>>> exist at all.
>>> There is a reasonable easily identifiable set of syscalls that QEMU should
>>> never be permitted to use, no matter what configuration it is in, what 
>>> helpers
>>> it spawns, or what libraries it links to. eg reboot, swapon, swapoff,  
>>> syslog,
>>> mount, unmount, kexec_*, etc - any syscall that affects global system state,
>>> rather than process local state should be forbidden.
>>> There are some syscalls that are simply hardcoded to return ENOSYS which can
>>> be trivially blacklisted. afs_syscall, break, fattach, ftime, etc (see the
>>> man page 'unimplemented(2)').
>>> There are some syscalls which are considered obsolete - they were previously
>>> useful, but no modern code would call them, as they have been superceeded.
>>> For example, readdir replaced by getdents. We could blacklist these by 
>>> default
>>> but provide a way to allow use of obsolete syscalls if running on older 
>>> systems.
>>> e.g. '-sandbox on,obsolete=allow'. They might be obsolete enough that we 
>>> decide
>>> to just block them permanently with no opt in - would need to analyse when
>>> their replacements appeared in widespread use.
>>> There might be a few more syscalls which we can determine are never valid to
>>> use in QEMU or any library or helper program it might run. I expect this 
>>> list
>>> to be very small though, given the impossibility of auditing code paths 
>>> through
>>> millions of lines of code QEMU links to.
>>> Everything else should be allowed.
>>> At this point we have a highly reliable "-sandbox on" which we're not having
>>> to constantly patch.
>>> From here we need a way to allow a user to opt-in to more restrictive 
>>> policies,
>>> accepting that it will block certain features. For example, there should be 
>>> a
>>> a way to disable any means to elevate privileges from QEMU or things it 
>>> spawns.
>>> e.g. '-sandbox on,elevateprivileges=deny'.
>>> This would not only block the variuous set*uid|gid functions via seccomp, 
>>> but
>>> should also prctl(PR_SET_NO_NEW_PRIVS). This would allows the user to optin 
>>> to
>>> a restrictive world if they know they'll not require things like the setuid
>>> bridge helper.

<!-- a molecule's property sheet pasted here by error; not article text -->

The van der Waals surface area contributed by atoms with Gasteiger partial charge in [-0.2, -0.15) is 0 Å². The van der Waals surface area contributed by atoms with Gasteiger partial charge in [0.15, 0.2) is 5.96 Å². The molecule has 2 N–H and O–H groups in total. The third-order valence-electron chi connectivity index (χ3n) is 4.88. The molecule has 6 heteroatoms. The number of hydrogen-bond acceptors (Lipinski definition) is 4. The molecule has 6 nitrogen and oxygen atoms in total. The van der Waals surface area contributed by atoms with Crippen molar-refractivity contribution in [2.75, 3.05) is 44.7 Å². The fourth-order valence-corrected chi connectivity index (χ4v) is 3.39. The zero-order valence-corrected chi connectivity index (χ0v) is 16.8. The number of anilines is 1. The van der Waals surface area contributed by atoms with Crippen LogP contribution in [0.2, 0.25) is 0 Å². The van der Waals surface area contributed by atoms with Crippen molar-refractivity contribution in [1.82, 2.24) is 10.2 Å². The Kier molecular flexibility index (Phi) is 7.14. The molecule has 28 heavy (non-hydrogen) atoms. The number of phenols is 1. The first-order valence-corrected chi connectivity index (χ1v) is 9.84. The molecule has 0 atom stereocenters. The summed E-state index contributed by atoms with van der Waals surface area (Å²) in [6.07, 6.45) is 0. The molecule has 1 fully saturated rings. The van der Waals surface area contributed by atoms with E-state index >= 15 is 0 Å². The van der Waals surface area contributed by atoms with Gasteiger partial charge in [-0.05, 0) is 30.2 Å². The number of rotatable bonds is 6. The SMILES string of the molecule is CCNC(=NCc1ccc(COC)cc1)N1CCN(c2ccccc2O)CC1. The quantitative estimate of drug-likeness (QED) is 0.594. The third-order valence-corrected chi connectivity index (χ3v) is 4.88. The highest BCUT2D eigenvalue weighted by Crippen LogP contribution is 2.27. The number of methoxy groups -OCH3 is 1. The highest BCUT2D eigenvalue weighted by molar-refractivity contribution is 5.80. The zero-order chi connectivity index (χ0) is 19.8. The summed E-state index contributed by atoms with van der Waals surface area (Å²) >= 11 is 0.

>>> Similarly there should be an '-sandbox on,spawn=deny' which prevents the 
>>> ability
>>> to fork/exec processes at all, whether privileged or not. This would block
>>> features like the qemu bridge helper, SMB server, ifup/down scripts, 
>>> migration
>>> exec: protocol. These are all rarely used features though, so an opt-in to 
>>> block
>>> their use is reasonable & desirable.
>>> A -sandbox on,resourcecontrol=deny, which prevents QEMU from setting stuff 
>>> like
>>> process affinity, schedular priority, etc. Some uses of QEMU might need 
>>> them,
>>> but normally such controls are left to the mgmt app above QEMU to set prior 
>>> to
>>> the exec() of QEMU.
>> I like your proposal! I just wanted to add an idea for an additional
>> parameter (not sure whether it is feasible, though): Something like
>> "-sandbox on,network=off" ... i.e. forbid all system calls that are used
>> for networking. Rationale: Sometimes your VM does not need any
>> networking, and you want to make sure that a malicious guest can also
>> not reach your local network in that case.
> This is pretty tricky. Even if there is not obviously configured network
> backend in QEMU, there's plenty of scope for things in libraries to
> be using networking. Something want a fully qualified hostname ? That'll
> trigger UDP / TCP connections to a DNS resolver. Running with the SDL
> or GTK display frontends - those use networking over UNIX sockets to
> talk to a display server. Linked to glib2 ? That'll connect to DConf
> over DBus UNIX socket in the background. etc

Oh, too bad. Aren't there at least some system calls which could be used
to block TCP/IP connections, while we still allow local UNIX sockets?
... hmm, maybe that's rather something to solve at the SELinux level